Hello and welcome to the Coffee News Club, a weekly summary of top coffee news.
A dour coffee forecast from Vietnam; Starbucks allegedly withheld raises from unionized workers; and the government of Papua New Guinea announced a new post: minister for coffee.
Let’s take a look at this week’s news.
‘Coffee Lovers Set for Price Pain as Vietnam Reserves Shrink’ – via Bloomberg
In Brazil, farmers reported significant losses of coffee cherries due to frost and drought, with some anticipating a reduction of up to 40% of their harvest. Now, Vietnam’s robusta reserves are dwindling, and output forecasts are shrinking.
Robusta prices have jumped 17% in the last five weeks. With consumption patterns returning to pre-pandemic levels and inflation increasing the desire for cheaper coffee, robusta has never been more popular. However, supply may not be able to keep up with demand.
According to a Bloomberg survey of coffee traders, robusta stockpiles in Vietnam will halve by the end of September compared to where they were a year earlier, caused by increased exports as supply chains and demand improve.
Projections for the upcoming harvest in Vietnam are also gloomy, with higher than average rainfall forecast when the harvest begins in October. A lack of fertilizer could also negatively impact next year’s crop.
The article includes a sobering rundown of the current crises facing coffee producers worldwide. In addition to the issues affecting Brazil:
“Colombia is struggling to recover from crop-damaging rains, while Honduras, Guatemala and Nicaragua are running out of supplies from the 2021-22 harvest. Costa Rica’s next-season crop is showing signs of stress, and a drought has cut robusta yields in Uganda.”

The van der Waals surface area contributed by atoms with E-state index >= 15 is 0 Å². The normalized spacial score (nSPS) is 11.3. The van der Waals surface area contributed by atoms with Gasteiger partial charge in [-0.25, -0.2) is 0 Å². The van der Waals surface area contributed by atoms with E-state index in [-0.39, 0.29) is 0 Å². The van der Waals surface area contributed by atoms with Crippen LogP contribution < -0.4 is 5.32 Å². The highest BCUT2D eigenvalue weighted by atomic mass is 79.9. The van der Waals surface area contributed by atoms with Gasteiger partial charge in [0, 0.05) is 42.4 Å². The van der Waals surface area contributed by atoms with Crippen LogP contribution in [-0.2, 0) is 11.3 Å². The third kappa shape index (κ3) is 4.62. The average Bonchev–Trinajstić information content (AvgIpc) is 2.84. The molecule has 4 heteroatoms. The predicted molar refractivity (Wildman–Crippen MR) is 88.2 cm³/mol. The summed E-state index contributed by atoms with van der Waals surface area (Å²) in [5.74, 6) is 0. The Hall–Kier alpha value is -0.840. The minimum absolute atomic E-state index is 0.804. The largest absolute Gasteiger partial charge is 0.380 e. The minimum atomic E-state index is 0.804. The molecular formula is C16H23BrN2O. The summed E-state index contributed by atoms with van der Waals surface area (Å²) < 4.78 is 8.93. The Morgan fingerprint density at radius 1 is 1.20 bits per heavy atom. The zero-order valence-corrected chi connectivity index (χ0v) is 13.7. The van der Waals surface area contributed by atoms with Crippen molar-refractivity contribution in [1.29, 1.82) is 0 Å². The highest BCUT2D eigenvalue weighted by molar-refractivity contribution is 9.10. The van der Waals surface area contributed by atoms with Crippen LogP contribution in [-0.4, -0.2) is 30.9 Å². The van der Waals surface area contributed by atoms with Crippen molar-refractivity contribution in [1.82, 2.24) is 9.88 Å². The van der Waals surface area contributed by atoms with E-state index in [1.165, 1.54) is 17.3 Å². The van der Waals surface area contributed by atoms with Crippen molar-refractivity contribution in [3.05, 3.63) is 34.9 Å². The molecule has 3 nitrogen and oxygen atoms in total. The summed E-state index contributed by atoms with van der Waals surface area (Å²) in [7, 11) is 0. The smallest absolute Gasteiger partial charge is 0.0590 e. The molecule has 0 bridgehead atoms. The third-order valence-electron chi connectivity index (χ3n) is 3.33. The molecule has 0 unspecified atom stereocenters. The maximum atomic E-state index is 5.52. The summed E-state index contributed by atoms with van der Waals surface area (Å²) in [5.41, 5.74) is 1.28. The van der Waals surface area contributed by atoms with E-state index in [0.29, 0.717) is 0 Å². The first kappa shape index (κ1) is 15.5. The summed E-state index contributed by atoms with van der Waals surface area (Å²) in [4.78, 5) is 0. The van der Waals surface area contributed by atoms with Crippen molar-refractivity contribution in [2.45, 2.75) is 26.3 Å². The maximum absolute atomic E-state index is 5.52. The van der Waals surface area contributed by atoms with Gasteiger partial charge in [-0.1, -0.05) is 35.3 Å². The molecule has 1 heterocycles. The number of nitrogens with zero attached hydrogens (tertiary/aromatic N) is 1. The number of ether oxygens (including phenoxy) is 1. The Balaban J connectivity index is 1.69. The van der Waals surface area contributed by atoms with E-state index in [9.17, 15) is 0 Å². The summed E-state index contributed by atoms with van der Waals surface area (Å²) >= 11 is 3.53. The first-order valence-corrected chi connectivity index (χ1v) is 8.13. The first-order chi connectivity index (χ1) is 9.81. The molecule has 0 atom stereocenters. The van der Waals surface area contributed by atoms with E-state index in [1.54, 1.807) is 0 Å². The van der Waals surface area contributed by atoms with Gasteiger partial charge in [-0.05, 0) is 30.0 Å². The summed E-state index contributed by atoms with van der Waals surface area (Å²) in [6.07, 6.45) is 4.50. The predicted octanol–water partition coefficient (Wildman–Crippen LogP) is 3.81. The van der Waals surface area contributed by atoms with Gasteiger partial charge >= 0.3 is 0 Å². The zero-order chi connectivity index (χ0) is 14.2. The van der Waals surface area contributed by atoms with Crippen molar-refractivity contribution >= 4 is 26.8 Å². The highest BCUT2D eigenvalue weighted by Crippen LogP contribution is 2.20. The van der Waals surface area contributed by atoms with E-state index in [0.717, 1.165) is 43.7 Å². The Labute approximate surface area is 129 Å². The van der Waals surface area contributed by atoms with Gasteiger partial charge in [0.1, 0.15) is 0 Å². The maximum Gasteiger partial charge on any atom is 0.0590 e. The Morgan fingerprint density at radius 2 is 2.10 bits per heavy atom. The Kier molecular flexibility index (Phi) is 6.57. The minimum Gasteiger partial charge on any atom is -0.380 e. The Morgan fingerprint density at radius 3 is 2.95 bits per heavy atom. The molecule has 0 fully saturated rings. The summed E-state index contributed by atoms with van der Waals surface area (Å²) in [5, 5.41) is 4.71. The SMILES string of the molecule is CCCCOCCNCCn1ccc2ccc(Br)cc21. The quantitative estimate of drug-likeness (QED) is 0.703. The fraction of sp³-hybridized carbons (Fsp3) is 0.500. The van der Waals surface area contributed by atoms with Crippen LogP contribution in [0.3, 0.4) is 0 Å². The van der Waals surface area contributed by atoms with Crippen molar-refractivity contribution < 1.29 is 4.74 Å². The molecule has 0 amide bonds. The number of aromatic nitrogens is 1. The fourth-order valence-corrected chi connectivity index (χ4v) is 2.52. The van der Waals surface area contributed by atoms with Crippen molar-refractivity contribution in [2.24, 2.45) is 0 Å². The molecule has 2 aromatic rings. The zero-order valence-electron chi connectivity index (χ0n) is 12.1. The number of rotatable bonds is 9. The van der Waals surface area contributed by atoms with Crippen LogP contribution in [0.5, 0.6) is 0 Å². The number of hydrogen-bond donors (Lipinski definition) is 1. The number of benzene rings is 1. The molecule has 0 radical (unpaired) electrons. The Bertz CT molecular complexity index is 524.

Rather than one-off flukes, these cumulative shocks of climate breakdown, inflation instability, and an increasing gap between demand and production continue to threaten the entire global coffee supply.
‘Starbucks Illegally Withheld Raises from Union Workers, Labor Board Says’ – via the Washington Post
According to a new complaint filed by the National Labor Relations Board (NLRB), Starbucks illegally withheld raises and benefits from unionized workers. Starbucks denies the allegations.
The NLRB said the move was intended to discourage unionization and seeks back pay and benefits for affected workers. It also wants CEO Howard Schultz to read a statement to workers about their union rights.
Organizers recognize the importance of the labor board’s complaint. “This is a historic triumph for democracy and the rule of law that a billionaire CEO must apologize to employees for abusing them and violating their rights as well as making them whole,” said Richard Bensinger of Starbucks Workers United.
Starbucks has raised pay and benefits for nonunion employees while declaring they legally cannot offer the same to unionized workers without bargaining. “We’ve been clear in that we are following NLRB rules when it comes to unilaterally giving benefits,” Starbucks said in an email.
Unless Starbucks settles the case, an administrative law judge will decide the matter at a hearing in October.
‘Papua New Guinea Brings in Minister for Coffee’ – via the Guardian
Papua New Guinea’s prime minister has announced a cabinet that includes a coffee minister, a world first.
Joe Kuli is a new member of parliament (MP) for the central highlands region, and his focus will be “coffee, coffee, and coffee,” according to recently re-elected prime minister James Marape. CNN also quotes the prime minister as saying, “He’s now given the task of just sleeping, talking about coffee, waking, talking about coffee.”
Coffee accounts for 27% of Papua New Guinea’s agricultural exports and 6% of GDP while supporting nearly two million people across the country.
After an election earlier this month marred by violence and allegations of voter fraud, Marape said the government is committed to expanding important agricultural industries such as coffee and palm oil. “Agriculture is where the government can have the greatest impact in terms of the population of this country, because the bulk of our people are subsistence farmers. We have land and we must encourage our people to go into agriculture production.”